Surgical Procedure for Toggle Pin Method of Hip Luxation Repair
Figure 1: This method of repair is best accomplished through a craniolateral approach to the hip with caudal retraction of the femur to allow for complete visualization, exploration, and appropriate debridement of the acetabulum. After debridement of impinging tissue, clot, and remaining round ligament in the acetabulum, a hole is drilled completely through the medial wall of the acetabulum centered in the acetabular fossa. Use of an A/O type, hand-held drill sleeve will simplify drilling while protecting the femoral head. The diameter of the hole must be large enough for the toggle pin and suture combination chosen. A 3.2mm toggle pin will require at minimum a 3.5mm hole. However, a 4.0mm hole or larger is often needed if using heavy monofilament line. For the 4.0mm toggle pin, a 4.5mm or 5.5mm drill bit is recommended. The toggle pin-suture combination should be easily inserted through the acetabular drill hole. If difficulty is encountered, the acetabular hole should be enlarged with a larger drill bit.
Figure 2: The aiming device is used to drill a femoral tunnel for the suture. The aiming device is placed so the tunnel is drilled from the subtrochanteric area of the lateral femur to the fovea capitis of the femoral head. It is helpful to have a surgical assistant at this time. The 3.5mm drill bit is the most common drill bit utilized and also the minimum hole diameter used with the suture passer. When drilling of the femoral tunnel is nearly complete, it is advisable to remove the aiming device and complete the drill hole by hand. This eliminates potential damage to the drill bit.
Figure 3: The suture used for repair is passed once through the hole in the toggle pin creating a simple loop. The toggle pin is held at one end using large needle holders, Kelly forceps, or a similar instrument. The suture is pulled tight along the sides of the toggle pin so each strand seats within the toggle pin grooves. The toggle pin is then visually started into the acetabular drill hole and inserted as far as the instrument will allow. The instrument is removed, and the blunt end of the suture passer is used to push the toggle pin completely through the acetabular drill hole. (If this step seems to require excess force, it is likely that the acetabular drill hole is not large enough to accommodate the diameter of the toggle pin-suture combination used.)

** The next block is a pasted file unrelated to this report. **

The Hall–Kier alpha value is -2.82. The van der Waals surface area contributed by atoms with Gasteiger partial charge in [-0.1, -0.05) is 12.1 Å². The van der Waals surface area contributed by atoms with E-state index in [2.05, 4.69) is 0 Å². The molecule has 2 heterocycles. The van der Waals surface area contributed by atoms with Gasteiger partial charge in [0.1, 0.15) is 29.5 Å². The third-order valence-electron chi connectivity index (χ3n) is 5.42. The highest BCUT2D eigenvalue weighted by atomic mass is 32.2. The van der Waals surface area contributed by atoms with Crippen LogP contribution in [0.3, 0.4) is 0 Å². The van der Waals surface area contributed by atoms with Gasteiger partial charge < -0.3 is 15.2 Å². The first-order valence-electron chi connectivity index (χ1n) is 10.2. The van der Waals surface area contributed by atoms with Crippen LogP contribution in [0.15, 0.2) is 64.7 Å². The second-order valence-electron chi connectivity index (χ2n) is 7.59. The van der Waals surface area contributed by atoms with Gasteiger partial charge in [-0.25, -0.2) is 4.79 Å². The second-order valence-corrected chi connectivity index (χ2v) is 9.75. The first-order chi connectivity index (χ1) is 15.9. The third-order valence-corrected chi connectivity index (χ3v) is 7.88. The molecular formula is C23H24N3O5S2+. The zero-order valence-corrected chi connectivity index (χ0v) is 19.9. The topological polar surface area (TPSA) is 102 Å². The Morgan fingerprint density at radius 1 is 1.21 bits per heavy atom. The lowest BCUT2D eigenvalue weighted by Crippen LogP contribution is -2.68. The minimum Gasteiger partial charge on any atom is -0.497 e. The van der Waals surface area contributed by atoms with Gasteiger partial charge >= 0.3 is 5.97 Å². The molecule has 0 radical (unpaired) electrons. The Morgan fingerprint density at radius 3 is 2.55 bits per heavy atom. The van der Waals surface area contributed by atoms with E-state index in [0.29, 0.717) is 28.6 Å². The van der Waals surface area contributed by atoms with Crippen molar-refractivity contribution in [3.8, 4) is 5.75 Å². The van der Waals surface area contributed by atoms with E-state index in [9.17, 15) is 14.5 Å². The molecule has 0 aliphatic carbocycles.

Figure 4a: The ends of the suture are spread and tensioned to pull the toggle pin tight against the medial wall of the acetabulum. The toggle pin is tested for secure seating within the pelvic canal. The suture is then pushed or pulled through the femoral canal to exit the lateral femur. The suture is tensioned while the femoral head is reduced into the acetabulum.
Figure 4b: Appropriate reduction is verified and the ends of the suture are tied over another toggle pin or a suture button. Alternatively, another small bone tunnel can be drilled in the lateral aspect of the femur to allow one of the suture strands to be passed through and then tied to the opposite strand. The hip should be appropriately reduced and firmly seated; however, do not over-tighten the suture by placing excess tension on it. This will adversely effect hip joint range of motion and will cause the suture to fail prematurely.